TRA­CIE AN­GLO-DI­ZON

THE QUINTESSENTIAL SMALL-TOWN GIRL WHO SPREAD HER WINGS AND FOUND HER PLACE IN THE WORLD.

Town & Country (Philippines) - - TASTEMAKER - By Pierre A. Calasanz Pho­to­graphs by Dix Perez

Tra­cie is a lot of things to dif­fer­ent peo­ple—jug­gling many dif­fer­ent hats de­pend­ing on the time and on the day—though she’s best known to the pub­lic as the travel di­rec­tor for a2a, a lux­ury travel com­pany, and cre­ative di­rec­tor for sarsa, the pop­u­lar res­tau­rant helmed by her brother, chef Jp an­glo. in be­tween, she finds time to do a bit of graphic de­sign for cof­fee-ta­ble books and even dab­bles in an­other life­long pas­sion, paint­ing.

Tra­cie grew up in Ba­colod and went to Manila for univer­sity, but only two weeks af­ter grad­u­a­tion, found her­self in new York, look­ing for a school where she could re­ally study what she wanted. “imag­ine, i was only 19, a small-town girl. and new York was so in­tim­i­dat­ing…ev­ery­one was wear­ing black! it was the pre-Gi­u­liani era, so NYC was still kinda dan­ger­ous,’’ she re­calls. she en­rolled at par­sons school of de­sign to study com­mu­ni­ca­tion de­sign (“it en­com­passes ev­ery­thing, not just graph­ics”). right be­fore grad­u­at­ing, some­one from condé nast no­ticed Tra­cie’s work at one of the school’s yearly stu­dent shows, and of­fered her a job as a pro­mo­tions de­signer. “That was my first job, it was re­ally good. i would do their ma­te­rial for events and char­i­ties,” Tra­cie says. it had other perks: “our of­fices were di­rectly be­low Vogue’s, so it was fab­u­lous! we’d go up ev­ery time there was a closet sale. it started my ad­dic­tion to clothes, which is ter­ri­ble. it’s ter­ri­ble!” she jokes.

Tra­cie moved on to do graphic de­sign for other com­pa­nies, in­clud­ing Kim has­tre­iter’s paper mag­a­zine and free­lanced for the then-fledg­ling Rad­i­cal­me­dia group; she be­lieves she would have stayed for­ever in the city if not for one life-chang­ing event: 9/11. “would you be­lieve, my mom was vis­it­ing me when it hap­pened. we were both ter­ri­fied, and i was home by the 18th.”

it didn’t take long for Tra­cie to sort out her life. Back in Manila, she was hired as pre­view mag­a­zine’s first cre­ative di­rec­tor, but then a blind date led to an­other change in di­rec­tion. she met Binky di­zon, who at the time had left his ca­reer in bank­ing and had just re­turned from sab­bat­i­cal in africa. To­gether with Jose cortes, Binky started a2a (then known as asia to africa sa­faris) as a pas­sion project. “i wasn’t al­ways in­ter­ested in africa, but on our hon­ey­moon we went to Zim­babwe, and that got me hooked. now we go ev­ery year,” shares Tra­cie, who be­came a2a’s em­ployee #3.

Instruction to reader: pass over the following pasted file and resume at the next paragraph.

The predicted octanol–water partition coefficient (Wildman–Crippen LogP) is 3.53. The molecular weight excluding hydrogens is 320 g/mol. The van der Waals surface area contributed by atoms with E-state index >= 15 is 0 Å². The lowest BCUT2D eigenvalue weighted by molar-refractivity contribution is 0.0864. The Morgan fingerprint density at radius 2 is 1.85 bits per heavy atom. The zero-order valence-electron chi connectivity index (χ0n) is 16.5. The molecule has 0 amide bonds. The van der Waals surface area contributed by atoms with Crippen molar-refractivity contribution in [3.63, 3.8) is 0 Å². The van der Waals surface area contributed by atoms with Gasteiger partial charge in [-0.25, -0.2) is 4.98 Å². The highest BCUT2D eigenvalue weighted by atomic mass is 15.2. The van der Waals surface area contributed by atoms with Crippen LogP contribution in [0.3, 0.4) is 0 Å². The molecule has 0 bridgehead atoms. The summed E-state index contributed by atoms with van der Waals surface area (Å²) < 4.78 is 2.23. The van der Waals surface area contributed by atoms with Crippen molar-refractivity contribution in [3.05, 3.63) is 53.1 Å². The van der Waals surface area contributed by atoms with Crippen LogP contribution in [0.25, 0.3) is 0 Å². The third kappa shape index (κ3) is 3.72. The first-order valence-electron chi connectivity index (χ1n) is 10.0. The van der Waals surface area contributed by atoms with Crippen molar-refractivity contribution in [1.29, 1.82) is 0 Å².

since a2a’s found­ing, the num­ber of filipino trav­el­ers to africa has grown ex­po­nen­tially; a2a has since ex­panded its of­fer­ings to in­clude south amer­ica and antarc­tica. con­trary to ex­pec­ta­tions, when it comes to luxe get­aways, south amer­ica is still be­hind africa, but it’s catch­ing up, says Tra­cie. “a lot of what we do is very high-end and ex­clu­sive, very pri­vate, and on those terms, the camps in africa are very posh. we want our clients to have the same ex­pe­ri­ence in latin amer­ica. Two years ago, we felt the time was right, latin amer­ica was ready. it can of­fer the same feel­ing of other worldi­ness, mind-blow­ing ex­pe­ri­ences. patag­o­nia is def­i­nitely pop­u­lar, peru, the ama­zon. iguazu. easter is­land.”

Tra­cie’s travel out­look may be global, but her palate is tuned very close to home. with sarsa, she’s help­ing more peo­ple discover the joys of ilonggo cui­sine. “it re­flects where we are from, and how we are proud of it. if we don’t, all th­ese ilong­gos will kill us! ilong­gos are so hard to please. we said we bet­ter not screw up the food,” she says. Though sarsa’s been a run­away suc­cess, Tra­cie and her brother have gone back to the draw­ing board to of­fer an even more au­then­tic ex­pe­ri­ence. “we’re go­ing to re-do a few things, change the menu, launch a new logo, a few things. That’s what keeps me busy now at sarsa. it’s a dif­fer­ent world. i re­cently went to siar­gao to learn about Jp’s pas­sion, surf­ing. it re­ally blew my mind. so you’ll see some of th­ese el­e­ments in­cor­po­rated in the new sarsa. now, i re­ally un­der­stand my brother. surf­ing cul­ture is re­ally a big part of it. i never un­der­stood it un­til i went. now i get it!”

on the sub­ject of per­sonal taste, Tra­cie para­phrases the quote by arnold Ben­nett: “Bad taste is bet­ter than no taste.” she says, “even if you have bad taste, or it is per­ceived to be bad, at least you still have taste. You know what it is? it is be­ing true to who you are. That is what’s im­por­tant. The things you put in your house, the way you dress, it should ex­press who you are… when you just fol­low what ev­ery­one else is do­ing, it be­comes a cliché. i hate clichés. They’re the worst.” «

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